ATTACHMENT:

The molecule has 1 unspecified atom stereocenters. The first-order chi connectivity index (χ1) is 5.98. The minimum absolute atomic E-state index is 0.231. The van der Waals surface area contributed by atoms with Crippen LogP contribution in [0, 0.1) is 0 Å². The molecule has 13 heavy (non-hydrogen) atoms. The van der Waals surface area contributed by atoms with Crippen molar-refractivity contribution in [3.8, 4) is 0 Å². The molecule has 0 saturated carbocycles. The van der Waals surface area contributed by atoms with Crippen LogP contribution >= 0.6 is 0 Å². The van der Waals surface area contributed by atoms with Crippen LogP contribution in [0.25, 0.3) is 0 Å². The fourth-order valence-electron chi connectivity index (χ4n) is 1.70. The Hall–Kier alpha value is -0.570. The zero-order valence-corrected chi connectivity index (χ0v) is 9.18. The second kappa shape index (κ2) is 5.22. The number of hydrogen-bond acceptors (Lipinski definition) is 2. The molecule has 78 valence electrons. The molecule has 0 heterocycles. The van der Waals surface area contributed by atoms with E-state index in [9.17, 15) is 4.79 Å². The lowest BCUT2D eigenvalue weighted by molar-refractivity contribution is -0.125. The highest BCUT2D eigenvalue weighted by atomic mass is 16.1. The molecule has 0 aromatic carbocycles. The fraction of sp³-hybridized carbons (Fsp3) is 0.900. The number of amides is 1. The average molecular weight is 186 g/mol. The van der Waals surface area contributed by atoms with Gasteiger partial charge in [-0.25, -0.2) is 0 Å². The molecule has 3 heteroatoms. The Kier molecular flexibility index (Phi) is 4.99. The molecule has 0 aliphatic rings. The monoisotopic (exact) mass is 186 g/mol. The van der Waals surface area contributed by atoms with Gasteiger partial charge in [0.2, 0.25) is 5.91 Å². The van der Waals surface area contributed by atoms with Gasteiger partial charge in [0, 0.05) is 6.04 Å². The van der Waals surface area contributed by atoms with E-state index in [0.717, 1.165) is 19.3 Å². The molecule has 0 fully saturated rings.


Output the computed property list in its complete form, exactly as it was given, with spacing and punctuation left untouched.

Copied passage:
The molecule has 1 unspecified atom stereocenters. The first-order chi connectivity index (χ1) is 5.98. The minimum absolute atomic E-state index is 0.231. The van der Waals surface area contributed by atoms with Crippen LogP contribution in [0, 0.1) is 0 Å². The molecule has 13 heavy (non-hydrogen) atoms. The van der Waals surface area contributed by atoms with Crippen molar-refractivity contribution in [3.8, 4) is 0 Å². The molecule has 0 saturated carbocycles. The van der Waals surface area contributed by atoms with Crippen LogP contribution >= 0.6 is 0 Å². The van der Waals surface area contributed by atoms with Crippen LogP contribution in [0.25, 0.3) is 0 Å². The fourth-order valence-electron chi connectivity index (χ4n) is 1.70. The Hall–Kier alpha value is -0.570. The zero-order valence-corrected chi connectivity index (χ0v) is 9.18. The second kappa shape index (κ2) is 5.22. The number of hydrogen-bond acceptors (Lipinski definition) is 2. The molecule has 78 valence electrons. The molecule has 0 heterocycles. The van der Waals surface area contributed by atoms with E-state index in [9.17, 15) is 4.79 Å². The lowest BCUT2D eigenvalue weighted by molar-refractivity contribution is -0.125. The highest BCUT2D eigenvalue weighted by atomic mass is 16.1. The molecule has 0 aromatic carbocycles. The fraction of sp³-hybridized carbons (Fsp3) is 0.900. The number of amides is 1. The average molecular weight is 186 g/mol. The van der Waals surface area contributed by atoms with Gasteiger partial charge in [-0.25, -0.2) is 0 Å². The molecule has 3 heteroatoms. The Kier molecular flexibility index (Phi) is 4.99. The molecule has 0 aliphatic rings. The monoisotopic (exact) mass is 186 g/mol. The van der Waals surface area contributed by atoms with Gasteiger partial charge in [0.2, 0.25) is 5.91 Å². The van der Waals surface area contributed by atoms with Gasteiger partial charge in [0, 0.05) is 6.04 Å². The van der Waals surface area contributed by atoms with E-state index in [0.717, 1.165) is 19.3 Å². The molecule has 0 fully saturated rings.